HURDLES: It'll cost tens of millions of dollars to commercialize the science project.

WHAT THE PROS SAY:

VADASZ: "Anything like that is a wonderful opportunity if it works. It's going to happen, provided you don't put this into $100,000 hardware."

BURNHAM: "It's buzzword-compliant. But you'd better walk in and lead with the Ph.D.s, and they'd better have lots of acronyms after their names and a fawning coterie of academic sycophants who think that Sir Isaac Newton's not worthy to walk in their shoes."

9 LuxAir

ELEVATOR PITCH: Our personal jet taxi service will free executives from cattle-car commercial flights, saving them time and perhaps even money.

INITIAL CAPITAL: $500 million

TARGET MARKET: Business travelers spend at least $5 billion annually on first- and business-class air travel.

BUSINESS MODEL: Operating much like an airport limo service, LuxAir will cater to the harried but flush business traveler with on-demand six-seater jets that can be chartered for $1,000 to $4,000 per passenger.

DETAILS: The major airline hub-and-spoke model is broken, and flying is often a miserable experience for the business traveler. LuxAir promises relief. A new class of six-seater jets currently being developed by Cessna, Eclipse Aviation, and others will serve as an airborne taxi fleet operated by LuxAir. The planes will be relatively cheap, at $1 million to $2 million apiece, and their operating costs are projected to be low enough that LuxAir could offer flights to almost anywhere in the United States at prices not much higher than the major airlines' first-class.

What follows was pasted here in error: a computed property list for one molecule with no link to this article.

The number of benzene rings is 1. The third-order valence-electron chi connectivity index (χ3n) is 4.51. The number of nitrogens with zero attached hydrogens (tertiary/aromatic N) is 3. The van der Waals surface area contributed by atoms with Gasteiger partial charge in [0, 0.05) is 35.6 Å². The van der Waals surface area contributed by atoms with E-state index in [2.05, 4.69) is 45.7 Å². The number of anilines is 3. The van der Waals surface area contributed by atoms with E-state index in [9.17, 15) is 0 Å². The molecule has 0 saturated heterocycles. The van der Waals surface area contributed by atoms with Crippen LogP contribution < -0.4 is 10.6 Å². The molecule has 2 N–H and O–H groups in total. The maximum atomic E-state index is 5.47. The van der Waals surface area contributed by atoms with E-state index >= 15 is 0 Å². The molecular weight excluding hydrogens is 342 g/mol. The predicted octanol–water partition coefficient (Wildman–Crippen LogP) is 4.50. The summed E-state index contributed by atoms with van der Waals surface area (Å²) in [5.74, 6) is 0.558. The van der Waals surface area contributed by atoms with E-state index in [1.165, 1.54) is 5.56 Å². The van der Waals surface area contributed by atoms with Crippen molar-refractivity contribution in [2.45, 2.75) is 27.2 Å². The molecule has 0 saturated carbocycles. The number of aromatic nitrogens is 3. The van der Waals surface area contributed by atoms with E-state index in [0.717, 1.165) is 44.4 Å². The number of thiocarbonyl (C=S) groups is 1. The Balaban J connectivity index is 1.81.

Using these jets, which should hit the market in 2006, LuxAir will bypass most congested hubs and fly executives directly to one of the country's 10,000 municipal and private airports. A car service will pick them up right on the tarmac. Because of reduced airport delays and other factors, door-to-door times for many flights will be half what they are on commercial jets, according to a NASA estimate. The combination of far less pain and a competitive price will make LuxAir the go-to airline for the on-the-go executive.

HURDLES: This play is capital-intensive, and security issues could eventually cut into the speed and convenience advantages. The commercial airlines might copy the idea and try to fly an upstart into the ground.

WHAT THE PROS SAY:

VADASZ: "I personally would love to use a service like that. The executive jet market has developed to be pretty huge, which indicates there is a need for more flexible, more private travel."

TAI: "If you offload the up-front cost through a sale-leaseback or debt financing, you could broaden the market with a lower-cost jet. Place the capital requirement on the financial markets, not the consumer."

BURNHAM: "I'd have to know these freakin' planes work. A small but important detail."